If you are a gourmand, then I assume you’ve seen Julie and Julia, the new film about quirky TV chef, Julia Child, and the blogger who tackled 524 recipes in 365 days from Child's Mastering the Art of French Cooking, Julie Powell. Everyone in my food-loving family saw the film within a few days of its release.
After seeing Julie and Julia (twice in two weeks!), my ex-husband went out and bought Child’s two-volume set on French cooking. The film drove my partner, Ted, and me to an all night gourmet diner at 1:00 AM, an act that persuaded me, around 3:00 AM, to blog about the film.
As much as I enjoyed watching Julie and Julia, particularly Meryl Streep’s seamless performance, I found that there were a few disconnects in the film, the most obvious of which is the fact that Child disliked Powell's blog and found it to be “stunt”-like or self-promotional. In the film, Julie Powell, played by Amy Adams, ignores this negative information and continues to love French cooking and to gush about Julia Child. At one point, Powell’s husband politely reminds his wife that Julie’s image of the chef is a projection of the jolly, kindly soul portrayed on television. Julie Powell barely registers Child’s criticism of her. She just keeps cooking and, more importantly, she keeps writing.
Writer/Director Nora Ephron doesn’t try too hard to explain away the disconnects between Child’s cooking biography and Powell’s blogging history. Both are endeavors that involve a lot of projection. Imagining that ground beef with marrow, butter and suet is good for your health or that a blog represents certain journalistic truths are both misconceptions that are revealed as soon as you take a closer look at the contents. Americans seem too willing to confuse the gusto of opinion with facts, and enthusiastic responses with mass approval. In “Why I Blog” The Atlantic writer Andrew Sullivan has written about the “intoxicatingly free” experience of blogging. Posting comments in real time as events happen and then receiving immediate responses, even negative ones, is “like taking a narcotic,” he wrote.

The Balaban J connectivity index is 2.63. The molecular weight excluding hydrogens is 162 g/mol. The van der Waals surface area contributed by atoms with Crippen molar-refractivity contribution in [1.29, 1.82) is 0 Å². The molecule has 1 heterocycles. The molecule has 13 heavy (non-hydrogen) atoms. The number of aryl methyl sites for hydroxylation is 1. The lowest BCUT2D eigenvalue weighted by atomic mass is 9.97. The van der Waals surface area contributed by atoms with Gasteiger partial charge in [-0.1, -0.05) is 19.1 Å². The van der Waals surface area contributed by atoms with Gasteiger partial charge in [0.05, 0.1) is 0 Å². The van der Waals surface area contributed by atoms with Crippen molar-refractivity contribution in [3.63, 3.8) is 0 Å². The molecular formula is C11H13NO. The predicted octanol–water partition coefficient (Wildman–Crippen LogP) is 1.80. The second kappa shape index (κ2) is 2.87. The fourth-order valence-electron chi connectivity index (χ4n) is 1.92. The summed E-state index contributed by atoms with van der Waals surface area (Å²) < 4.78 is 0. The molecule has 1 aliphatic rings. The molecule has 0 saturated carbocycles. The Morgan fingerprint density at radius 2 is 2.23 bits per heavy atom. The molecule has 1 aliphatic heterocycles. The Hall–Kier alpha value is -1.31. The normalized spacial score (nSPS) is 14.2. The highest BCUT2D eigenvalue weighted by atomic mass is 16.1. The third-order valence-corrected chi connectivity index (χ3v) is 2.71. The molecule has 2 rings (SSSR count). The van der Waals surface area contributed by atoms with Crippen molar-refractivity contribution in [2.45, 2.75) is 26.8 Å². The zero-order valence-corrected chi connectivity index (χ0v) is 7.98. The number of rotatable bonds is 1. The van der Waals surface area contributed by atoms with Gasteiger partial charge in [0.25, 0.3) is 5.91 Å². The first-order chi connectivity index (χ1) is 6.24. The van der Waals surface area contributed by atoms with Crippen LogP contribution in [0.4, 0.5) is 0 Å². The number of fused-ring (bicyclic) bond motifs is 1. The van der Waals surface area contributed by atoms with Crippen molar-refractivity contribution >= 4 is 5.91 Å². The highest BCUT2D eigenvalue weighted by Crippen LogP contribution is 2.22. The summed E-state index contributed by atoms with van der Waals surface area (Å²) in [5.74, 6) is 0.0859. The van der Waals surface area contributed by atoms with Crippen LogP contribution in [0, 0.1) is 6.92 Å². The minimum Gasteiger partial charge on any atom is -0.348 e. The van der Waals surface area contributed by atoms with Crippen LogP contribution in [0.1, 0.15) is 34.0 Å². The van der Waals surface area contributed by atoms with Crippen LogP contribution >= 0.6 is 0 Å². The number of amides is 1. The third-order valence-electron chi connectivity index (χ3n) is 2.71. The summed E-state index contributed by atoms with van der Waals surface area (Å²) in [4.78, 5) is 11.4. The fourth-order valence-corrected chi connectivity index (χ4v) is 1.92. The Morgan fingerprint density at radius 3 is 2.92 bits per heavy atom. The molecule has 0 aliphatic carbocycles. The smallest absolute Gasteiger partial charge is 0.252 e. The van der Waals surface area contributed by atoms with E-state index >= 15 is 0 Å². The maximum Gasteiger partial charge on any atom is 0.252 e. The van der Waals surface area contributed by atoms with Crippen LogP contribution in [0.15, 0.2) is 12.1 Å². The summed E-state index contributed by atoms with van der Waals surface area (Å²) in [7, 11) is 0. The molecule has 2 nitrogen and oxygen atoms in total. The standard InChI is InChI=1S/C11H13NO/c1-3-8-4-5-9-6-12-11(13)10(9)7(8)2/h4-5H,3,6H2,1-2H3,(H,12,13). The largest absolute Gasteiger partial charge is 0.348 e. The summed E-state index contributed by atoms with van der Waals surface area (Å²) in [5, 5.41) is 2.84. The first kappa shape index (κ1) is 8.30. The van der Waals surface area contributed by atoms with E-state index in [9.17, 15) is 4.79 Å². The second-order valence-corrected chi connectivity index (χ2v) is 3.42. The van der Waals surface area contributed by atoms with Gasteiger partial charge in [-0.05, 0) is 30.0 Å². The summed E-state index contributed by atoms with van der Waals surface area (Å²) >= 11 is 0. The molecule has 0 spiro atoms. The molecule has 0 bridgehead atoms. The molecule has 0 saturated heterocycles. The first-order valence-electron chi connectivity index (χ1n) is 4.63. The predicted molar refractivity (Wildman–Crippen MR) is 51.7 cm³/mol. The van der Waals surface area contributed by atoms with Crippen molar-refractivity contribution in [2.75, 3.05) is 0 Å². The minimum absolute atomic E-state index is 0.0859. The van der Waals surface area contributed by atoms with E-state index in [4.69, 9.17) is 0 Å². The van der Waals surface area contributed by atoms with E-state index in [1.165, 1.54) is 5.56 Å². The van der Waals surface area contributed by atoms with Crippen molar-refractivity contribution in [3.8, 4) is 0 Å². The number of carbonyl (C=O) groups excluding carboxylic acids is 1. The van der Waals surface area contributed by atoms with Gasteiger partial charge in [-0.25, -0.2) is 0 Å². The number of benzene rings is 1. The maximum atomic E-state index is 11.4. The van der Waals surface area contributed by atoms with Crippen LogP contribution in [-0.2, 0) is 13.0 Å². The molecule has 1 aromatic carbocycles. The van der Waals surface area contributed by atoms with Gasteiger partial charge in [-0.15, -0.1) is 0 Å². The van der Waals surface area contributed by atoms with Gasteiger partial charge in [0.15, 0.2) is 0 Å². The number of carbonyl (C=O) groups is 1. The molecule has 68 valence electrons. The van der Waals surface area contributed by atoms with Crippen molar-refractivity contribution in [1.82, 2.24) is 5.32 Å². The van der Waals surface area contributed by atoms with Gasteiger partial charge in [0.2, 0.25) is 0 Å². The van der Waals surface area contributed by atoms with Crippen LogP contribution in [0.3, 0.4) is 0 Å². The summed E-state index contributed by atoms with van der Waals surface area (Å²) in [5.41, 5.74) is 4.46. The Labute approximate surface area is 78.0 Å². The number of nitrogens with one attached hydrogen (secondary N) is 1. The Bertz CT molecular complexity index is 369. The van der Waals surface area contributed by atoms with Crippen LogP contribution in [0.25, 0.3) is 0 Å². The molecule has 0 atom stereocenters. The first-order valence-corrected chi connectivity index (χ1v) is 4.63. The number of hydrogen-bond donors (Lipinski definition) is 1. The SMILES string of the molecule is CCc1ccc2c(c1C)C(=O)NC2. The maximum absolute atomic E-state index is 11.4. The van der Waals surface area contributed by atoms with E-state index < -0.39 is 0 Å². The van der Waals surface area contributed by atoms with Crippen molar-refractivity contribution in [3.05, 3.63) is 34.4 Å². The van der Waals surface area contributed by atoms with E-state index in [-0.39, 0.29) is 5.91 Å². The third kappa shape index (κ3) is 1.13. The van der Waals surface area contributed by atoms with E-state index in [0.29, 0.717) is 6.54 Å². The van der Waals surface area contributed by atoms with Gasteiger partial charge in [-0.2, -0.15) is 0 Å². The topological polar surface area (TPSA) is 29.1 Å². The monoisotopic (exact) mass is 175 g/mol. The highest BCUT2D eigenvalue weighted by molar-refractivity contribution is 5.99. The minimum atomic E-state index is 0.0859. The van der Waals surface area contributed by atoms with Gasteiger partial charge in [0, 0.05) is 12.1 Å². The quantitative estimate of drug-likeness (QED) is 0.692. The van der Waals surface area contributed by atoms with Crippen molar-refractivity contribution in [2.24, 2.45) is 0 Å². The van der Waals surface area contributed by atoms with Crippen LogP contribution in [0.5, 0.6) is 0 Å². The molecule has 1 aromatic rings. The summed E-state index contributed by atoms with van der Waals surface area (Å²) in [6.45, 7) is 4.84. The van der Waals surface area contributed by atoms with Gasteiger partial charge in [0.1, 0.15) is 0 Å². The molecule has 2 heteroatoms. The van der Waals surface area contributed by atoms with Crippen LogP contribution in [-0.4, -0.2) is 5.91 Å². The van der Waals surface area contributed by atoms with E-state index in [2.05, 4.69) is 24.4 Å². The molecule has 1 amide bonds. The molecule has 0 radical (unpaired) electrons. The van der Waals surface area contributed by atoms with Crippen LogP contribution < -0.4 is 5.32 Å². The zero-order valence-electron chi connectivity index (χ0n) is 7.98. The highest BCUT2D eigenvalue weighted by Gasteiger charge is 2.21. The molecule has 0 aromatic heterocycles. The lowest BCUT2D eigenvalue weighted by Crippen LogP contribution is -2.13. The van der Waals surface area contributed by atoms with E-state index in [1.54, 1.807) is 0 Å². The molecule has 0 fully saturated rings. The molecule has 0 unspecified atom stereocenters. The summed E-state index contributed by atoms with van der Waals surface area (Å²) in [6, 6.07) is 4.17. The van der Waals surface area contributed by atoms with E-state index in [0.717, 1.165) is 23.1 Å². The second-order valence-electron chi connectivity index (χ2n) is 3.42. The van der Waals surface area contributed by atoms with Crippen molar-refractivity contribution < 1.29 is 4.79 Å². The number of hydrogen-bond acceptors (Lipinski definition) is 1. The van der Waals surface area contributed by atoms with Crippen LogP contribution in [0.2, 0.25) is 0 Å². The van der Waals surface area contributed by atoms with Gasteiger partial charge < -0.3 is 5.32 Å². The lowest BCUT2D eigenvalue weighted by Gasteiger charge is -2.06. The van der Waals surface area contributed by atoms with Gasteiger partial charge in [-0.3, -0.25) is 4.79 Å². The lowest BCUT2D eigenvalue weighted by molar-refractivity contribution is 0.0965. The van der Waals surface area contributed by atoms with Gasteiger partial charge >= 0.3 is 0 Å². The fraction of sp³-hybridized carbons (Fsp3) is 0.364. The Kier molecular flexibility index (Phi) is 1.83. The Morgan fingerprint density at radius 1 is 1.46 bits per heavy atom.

I think about the nature of blogging now because I require my Communication students to create blogs for homework assignments. We discuss the balance between creative authorship, solid research, style and character. Good blogs contain all of these elements, making them an easy analogy for good cooking. In both cooking and blogging, it's the exchange that's at stake (suggested Ted while making a frozen Pad Thai dinner in our kitchen). The aesthetics and the chemistry of cooking--the presentation and the flavor--both ask for a response from others at the table, just as a blog gets more interesting from the responses of its readers.
Recently, when the Wall Street Journal’s Naomi Schaefer Riley  compared Mama Phd’s writing to “a form of hyper-self-consciousness—mixed with worry, martyrdom, pride and moral instruction” many of us were secretly a little delighted. Why? Because even though it was a negative critique, one of the “big boys” in journalism had noticed our blog. Our reflections on academia, motherhood and imperfect family lives were being noticed. Our blogging machine was being fed…
My own imperfect family romance has been rekindled through a shared love of cooking, exchanging family recipes and occasionally eating meals together. As film critic A.O. Scott comments about Julie and Julia, “an imperfect meal can still have a lot of flavor,” but many of the critics  of the film seem to have missed one of Ephron’s main points. It’s not really a bio-pic of Julia Child, nor is it the success story of a young writer, but it’s a story about how a love of food can recenter the family and become a passion in its own right.
I’ve started gathering more stories about family cooking recently. For instance, food writer Patty Lamberti  told me that she has videotaped her Italian mother, Linda Lamberti, cooking pasta fritta — Italian dough stuffed with cold cuts and cheese — and, much to her mother’s horror, posted the videos on YouTube for a family keepsake. Attorney Esther LaBovick recently edited the Palm Beach Junior League cookbook  and included in it many ethnically diverse family recipes, reflecting Esther’s Cuban-Jewish heritage (and a changing Junior League...)
My own mother, Blanche Gray Coffman, is quite the Southern cook with many cookbooks under her belt. I would be remiss if I did not post one of our favorite recipes of hers. In honor of Julia Child, it includes lots of butter…
Please feel free to post more!
SWEET POTATO SOUFFLE
3 cups hot, cooked sweet potatoes
1 Tablespoon vanilla
1 stick butter
1/4 cup milk
1 cup brown sugar (packed)
1/3 cup plain flour
1/3 cup melted butter
1 cup chopped pecans
In a mixer, mix sweet potatoes, butter, vanilla and milk. Bake in 2 quart buttered dish at 350 degrees for 15-20 minutes. Mix and spread topping over the potato mixture. Bake 15 minutes longer.